Fortunately, the same laws that allow whistleblowers to report front running also provide strong anti-retaliation protections. If your employer punishes or attempts to punish you for being a whistleblower, you could be eligible for reinstatement, back pay, and compensation for the legal fees incurred to hold your employer accountable.

At Newman & Shapiro, we work closely with our whistleblower clients and we do not tolerate attempts to retaliate against them. We will fight to make sure your rights are protected and that you are not harmed in your employment for doing the right thing. We will also work to protect your identity. The SEC will eventually need to know who you are, especially when it comes time to pay your reward. But we will guide you through this.

How Long Do These Cases Take?

Due to the limited resources of the SEC, your front running whistleblower claim could take a significant amount of time. The SEC has to do its job in fully investigating the wrongdoing and building a case, and this is a process. Also, the evidence involved tends to be highly technical and complex, which means more time must be spent.

To expedite your case, it’s essential to build a compelling argument for why the front running needs to be investigated. The better your claim is, the more likely you will have a faster turnaround time from the SEC.  Having a knowledgeable attorney like Jeffrey Newman helps develop your whistleblower complaint into a persuasive call to action.

What Can Newman & Shapiro Do For Me?

Our firm’s practice is dedicated to a variety of whistleblower cases involving the financial markets. Whistleblower cases are unlike others in that they cover complex, highly specified areas of the law. They also involve technical subjects related to securities markets, financial transactions, data analysis, and much more. When we take on a client, we go to work to build an effective, evidence-based case that will grab the government’s attention.

To that end, we not only understand the relevant laws, statutes, and regulations, we know what it takes to put together a compelling claim. Most whistleblower cases are not pursued by the government due to resource limits. There are simply more cases than the government can handle, so it has to be picky in which ones it will go after. With respect to front running, the SEC has to be diligent in how it spends its time. We bring our considerable experience to the table by building SEC whistleblower claims that will prompt enforcement actions.

Newman & Shapiro also knows how to negotiate the maximum reward for our whistleblower clients. As mentioned above, there are several criteria the SEC will evaluate when deciding how much of a reward to offer. We ensure our clients are cooperative, that the information they provide is useful, and that all protocols and requirements are met before we approach the government. When it comes time to discuss your reward, we will argue for the highest amount allowed under law.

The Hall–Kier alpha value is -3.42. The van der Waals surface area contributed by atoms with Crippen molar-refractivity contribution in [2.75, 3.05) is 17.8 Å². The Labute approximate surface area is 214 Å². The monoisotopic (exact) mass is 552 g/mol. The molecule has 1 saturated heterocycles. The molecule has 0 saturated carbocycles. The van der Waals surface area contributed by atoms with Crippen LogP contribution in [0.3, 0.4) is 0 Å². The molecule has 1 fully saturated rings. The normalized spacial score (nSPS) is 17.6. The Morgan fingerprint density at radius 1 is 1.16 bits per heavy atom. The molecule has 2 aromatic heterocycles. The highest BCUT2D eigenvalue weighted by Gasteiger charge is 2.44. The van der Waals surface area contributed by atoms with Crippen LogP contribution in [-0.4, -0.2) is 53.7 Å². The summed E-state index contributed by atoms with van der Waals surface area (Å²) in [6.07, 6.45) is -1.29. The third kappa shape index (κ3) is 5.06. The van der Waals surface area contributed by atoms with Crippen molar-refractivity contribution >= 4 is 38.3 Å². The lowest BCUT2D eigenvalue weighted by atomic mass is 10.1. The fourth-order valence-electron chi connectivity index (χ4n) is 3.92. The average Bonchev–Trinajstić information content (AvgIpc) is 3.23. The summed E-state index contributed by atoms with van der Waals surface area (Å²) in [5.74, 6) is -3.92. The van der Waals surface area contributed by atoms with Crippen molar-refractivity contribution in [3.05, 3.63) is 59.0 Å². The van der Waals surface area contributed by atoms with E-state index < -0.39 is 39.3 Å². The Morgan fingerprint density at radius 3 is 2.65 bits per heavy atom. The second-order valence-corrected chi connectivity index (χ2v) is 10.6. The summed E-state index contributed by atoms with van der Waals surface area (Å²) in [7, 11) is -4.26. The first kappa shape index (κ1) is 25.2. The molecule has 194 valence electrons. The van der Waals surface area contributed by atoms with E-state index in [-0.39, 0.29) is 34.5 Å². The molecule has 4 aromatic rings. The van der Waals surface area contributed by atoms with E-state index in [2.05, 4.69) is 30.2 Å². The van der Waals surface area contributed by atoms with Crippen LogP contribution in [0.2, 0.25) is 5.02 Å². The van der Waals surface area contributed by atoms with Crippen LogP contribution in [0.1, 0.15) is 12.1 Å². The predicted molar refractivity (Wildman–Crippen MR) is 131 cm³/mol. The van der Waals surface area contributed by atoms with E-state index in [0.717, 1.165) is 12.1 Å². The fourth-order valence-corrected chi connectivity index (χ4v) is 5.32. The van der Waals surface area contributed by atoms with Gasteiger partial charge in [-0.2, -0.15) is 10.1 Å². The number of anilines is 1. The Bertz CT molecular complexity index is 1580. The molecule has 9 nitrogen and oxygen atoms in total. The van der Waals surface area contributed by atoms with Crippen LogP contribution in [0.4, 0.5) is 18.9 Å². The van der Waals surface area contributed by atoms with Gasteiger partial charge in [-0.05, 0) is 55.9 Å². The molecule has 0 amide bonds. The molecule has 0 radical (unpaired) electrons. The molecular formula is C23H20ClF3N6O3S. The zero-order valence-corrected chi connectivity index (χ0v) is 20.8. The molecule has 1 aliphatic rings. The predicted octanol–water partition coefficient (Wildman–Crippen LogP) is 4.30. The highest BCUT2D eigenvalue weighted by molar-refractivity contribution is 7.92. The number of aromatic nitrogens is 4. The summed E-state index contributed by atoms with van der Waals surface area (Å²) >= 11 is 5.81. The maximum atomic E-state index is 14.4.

We fight for the rights of whistleblowers by protecting them from workplace retaliation. There’s a lot on the line when you decide to come forward and expose front running. We believe whistleblowers should be rewarded, not punished, for their courage. To that end, we will help protect you from retaliation and take legal action to stop it. Newman & Shapiro will also maintain your anonymity to the greatest extent possible when dealing with the SEC.

Finally, we want you to understand the process and what you can expect as a whistleblower. Our firm will take the time to outline how your case may proceed and what sort of timetable you can expect moving forward. We will also explain your legal rights as a whistleblower and answer any questions or concerns you have. Whistleblower claims can take a significant amount of time to complete, so we stay connected with you through the process and keep you updated on any updates we receive.

Contact Our Front Running Whistleblower Attorney Today

It’s important to stress that the law rewards those whistleblowers who step forward first. If you are aware that your boss or someone else in your company is engaged in front running, it’s vital that you act fast. There’s a good chance you are not the only one who knows about it, so someone else may already be in the process of becoming a whistleblower. There are also internal compliance steps that you may need to follow before making a whistleblower claim, so we will walk you through those.

Front running fraud doesn’t just hurt financial markets and the investing public. It also harms honest employees who watch as others in their organization exploit their positions for personal benefit and tarnish the reputations of their companies. Newman & Shapiro is dedicated to empowering these hard workers by helping them blow the whistle on front running fraud.

If you have evidence of front running or other corporate wrongdoing, give our firm a call today to schedule a confidential consultation.